Macbeth (Justin Kerval/2015)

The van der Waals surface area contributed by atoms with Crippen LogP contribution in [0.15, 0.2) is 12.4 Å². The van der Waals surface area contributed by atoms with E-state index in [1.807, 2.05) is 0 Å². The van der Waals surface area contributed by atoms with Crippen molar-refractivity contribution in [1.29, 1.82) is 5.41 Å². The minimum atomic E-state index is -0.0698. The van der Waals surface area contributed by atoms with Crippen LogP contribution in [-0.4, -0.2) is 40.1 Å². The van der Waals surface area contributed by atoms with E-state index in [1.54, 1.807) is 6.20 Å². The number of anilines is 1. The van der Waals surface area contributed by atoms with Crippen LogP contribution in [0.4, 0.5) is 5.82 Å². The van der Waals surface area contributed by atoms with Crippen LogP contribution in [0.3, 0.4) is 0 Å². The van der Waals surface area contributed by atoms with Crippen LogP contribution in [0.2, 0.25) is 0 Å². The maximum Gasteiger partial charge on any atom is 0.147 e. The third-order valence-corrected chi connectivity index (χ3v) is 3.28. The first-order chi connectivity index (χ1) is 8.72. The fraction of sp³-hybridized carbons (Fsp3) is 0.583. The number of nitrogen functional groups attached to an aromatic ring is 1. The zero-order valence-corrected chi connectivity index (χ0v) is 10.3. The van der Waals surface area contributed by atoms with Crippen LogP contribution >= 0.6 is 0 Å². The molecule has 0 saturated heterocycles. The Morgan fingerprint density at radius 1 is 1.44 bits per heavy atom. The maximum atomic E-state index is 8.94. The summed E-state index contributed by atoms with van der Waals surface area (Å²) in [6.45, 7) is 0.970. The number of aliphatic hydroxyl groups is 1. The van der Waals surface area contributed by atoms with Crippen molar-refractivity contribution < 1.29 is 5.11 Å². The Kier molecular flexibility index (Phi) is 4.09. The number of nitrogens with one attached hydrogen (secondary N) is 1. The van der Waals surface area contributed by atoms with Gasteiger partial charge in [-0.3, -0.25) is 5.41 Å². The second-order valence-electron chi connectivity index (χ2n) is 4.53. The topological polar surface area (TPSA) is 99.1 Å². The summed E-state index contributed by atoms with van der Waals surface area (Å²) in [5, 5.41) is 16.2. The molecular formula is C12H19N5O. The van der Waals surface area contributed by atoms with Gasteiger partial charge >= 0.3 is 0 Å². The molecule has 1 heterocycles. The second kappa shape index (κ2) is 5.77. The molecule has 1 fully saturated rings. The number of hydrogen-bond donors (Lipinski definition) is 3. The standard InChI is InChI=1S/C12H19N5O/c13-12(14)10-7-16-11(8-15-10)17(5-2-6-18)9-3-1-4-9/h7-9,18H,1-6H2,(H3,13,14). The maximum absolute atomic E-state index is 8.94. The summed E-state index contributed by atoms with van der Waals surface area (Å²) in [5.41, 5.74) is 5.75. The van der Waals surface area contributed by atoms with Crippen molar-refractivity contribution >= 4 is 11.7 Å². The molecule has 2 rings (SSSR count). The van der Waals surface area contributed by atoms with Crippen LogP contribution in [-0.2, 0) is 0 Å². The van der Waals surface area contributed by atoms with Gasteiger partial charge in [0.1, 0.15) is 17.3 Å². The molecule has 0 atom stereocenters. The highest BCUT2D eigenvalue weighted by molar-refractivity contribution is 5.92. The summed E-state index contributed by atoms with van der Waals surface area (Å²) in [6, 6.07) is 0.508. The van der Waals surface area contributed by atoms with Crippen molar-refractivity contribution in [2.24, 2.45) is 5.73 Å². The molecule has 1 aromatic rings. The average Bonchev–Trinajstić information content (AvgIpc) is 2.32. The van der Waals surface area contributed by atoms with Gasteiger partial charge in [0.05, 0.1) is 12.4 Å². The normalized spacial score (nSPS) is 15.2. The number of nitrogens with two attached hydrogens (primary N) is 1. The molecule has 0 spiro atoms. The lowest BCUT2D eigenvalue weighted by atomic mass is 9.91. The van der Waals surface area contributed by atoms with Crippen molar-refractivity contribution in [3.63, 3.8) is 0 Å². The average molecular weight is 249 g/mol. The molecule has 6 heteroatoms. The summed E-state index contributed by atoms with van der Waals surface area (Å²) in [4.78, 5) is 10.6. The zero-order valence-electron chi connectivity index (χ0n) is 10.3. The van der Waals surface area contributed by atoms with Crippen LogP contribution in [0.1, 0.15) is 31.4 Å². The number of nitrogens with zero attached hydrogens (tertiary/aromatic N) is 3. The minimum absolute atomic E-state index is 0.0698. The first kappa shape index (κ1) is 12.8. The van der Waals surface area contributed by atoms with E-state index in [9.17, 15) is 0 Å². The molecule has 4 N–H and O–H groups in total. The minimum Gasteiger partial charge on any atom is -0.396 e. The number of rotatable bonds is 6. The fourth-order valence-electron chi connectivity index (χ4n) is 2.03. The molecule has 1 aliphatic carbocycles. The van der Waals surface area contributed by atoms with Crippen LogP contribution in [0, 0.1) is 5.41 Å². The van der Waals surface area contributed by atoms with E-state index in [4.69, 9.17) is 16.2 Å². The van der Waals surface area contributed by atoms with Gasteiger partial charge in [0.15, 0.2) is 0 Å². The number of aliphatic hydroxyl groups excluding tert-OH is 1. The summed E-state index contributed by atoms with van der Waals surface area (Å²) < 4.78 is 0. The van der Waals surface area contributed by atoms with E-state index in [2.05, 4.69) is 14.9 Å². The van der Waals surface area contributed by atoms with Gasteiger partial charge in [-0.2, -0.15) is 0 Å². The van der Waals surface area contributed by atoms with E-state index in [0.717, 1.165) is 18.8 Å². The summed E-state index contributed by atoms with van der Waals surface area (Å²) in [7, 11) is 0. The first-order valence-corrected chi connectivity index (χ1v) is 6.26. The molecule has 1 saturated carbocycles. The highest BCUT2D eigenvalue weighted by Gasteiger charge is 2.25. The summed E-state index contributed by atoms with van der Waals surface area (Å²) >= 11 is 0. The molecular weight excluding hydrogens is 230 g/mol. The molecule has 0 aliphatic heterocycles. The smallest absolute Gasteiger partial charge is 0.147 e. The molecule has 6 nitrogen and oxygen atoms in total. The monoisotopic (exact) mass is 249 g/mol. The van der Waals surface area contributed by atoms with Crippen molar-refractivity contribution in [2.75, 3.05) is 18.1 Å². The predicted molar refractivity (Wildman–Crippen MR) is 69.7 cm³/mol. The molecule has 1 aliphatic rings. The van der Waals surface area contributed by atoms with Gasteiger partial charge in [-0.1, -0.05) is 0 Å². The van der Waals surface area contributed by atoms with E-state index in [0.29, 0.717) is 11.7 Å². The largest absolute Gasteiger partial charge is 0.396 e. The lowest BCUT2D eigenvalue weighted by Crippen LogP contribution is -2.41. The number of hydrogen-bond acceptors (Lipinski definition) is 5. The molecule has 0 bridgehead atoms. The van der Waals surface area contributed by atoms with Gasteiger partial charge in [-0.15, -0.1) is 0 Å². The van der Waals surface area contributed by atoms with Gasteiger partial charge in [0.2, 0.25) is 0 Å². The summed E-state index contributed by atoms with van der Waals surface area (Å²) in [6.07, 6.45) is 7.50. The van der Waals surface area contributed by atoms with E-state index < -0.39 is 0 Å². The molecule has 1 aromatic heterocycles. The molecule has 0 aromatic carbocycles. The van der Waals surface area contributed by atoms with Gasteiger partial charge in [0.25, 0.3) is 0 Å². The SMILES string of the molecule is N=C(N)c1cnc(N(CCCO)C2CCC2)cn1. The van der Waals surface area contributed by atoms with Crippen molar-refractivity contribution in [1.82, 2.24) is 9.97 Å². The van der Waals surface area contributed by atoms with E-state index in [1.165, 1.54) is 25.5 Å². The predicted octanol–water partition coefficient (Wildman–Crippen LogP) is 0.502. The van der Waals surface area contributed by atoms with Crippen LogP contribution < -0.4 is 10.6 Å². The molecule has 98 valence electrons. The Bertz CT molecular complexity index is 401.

This Macbeth is made for the cinema. Vast, incredible vistas, akin to the opening of Werner Herzog’s Aguirre, The Wrath of God are the stage set for this interpretation of Shakespeare’s tragedy. Opening on a funeral for their deceased child, this is the dark cloud that lurks above Macbeth (Michael Fassbender) and his wife. The red-handed Lady (Marion Coitillard) may not be the integral key to unlocking the mysteries of this Macbeth, but she is nevertheless a wreck. Turning from the poisonous snake, whispering her intentions, it is clear that his madness overwhelms her and the power she wielded is lost. Witches lurk in the misty shadows and ghosts stand on expansive fields and control the conflicted King. Shakespeare has never been so gloriously cinematic. An enormous achievement, Fassbender’s hushed, whispered words, turn each screw as he slowly loses his mind. But the breathy wordplay is also a weakness as large chunks of writing is left behind and the breadth of Shakespeare’s variety of language is lost. No “toil and trouble” in this version. Stained faces, going into war, recalls the muddy, wet fight introducing Maximus in Gladiator. Indeed, Justin Kurvel’s take on this Highland Opera is more Kingdom of Heaven, than Game of Thrones. A piercing Scottish score, with bagpipes and booming drums dig deep into your Celtic soul. This is unforgettable filmmaking and, whether you know the play or not (like all of The Bard’s plays, prior knowledge always helps) you won’t take your eyes off the screen.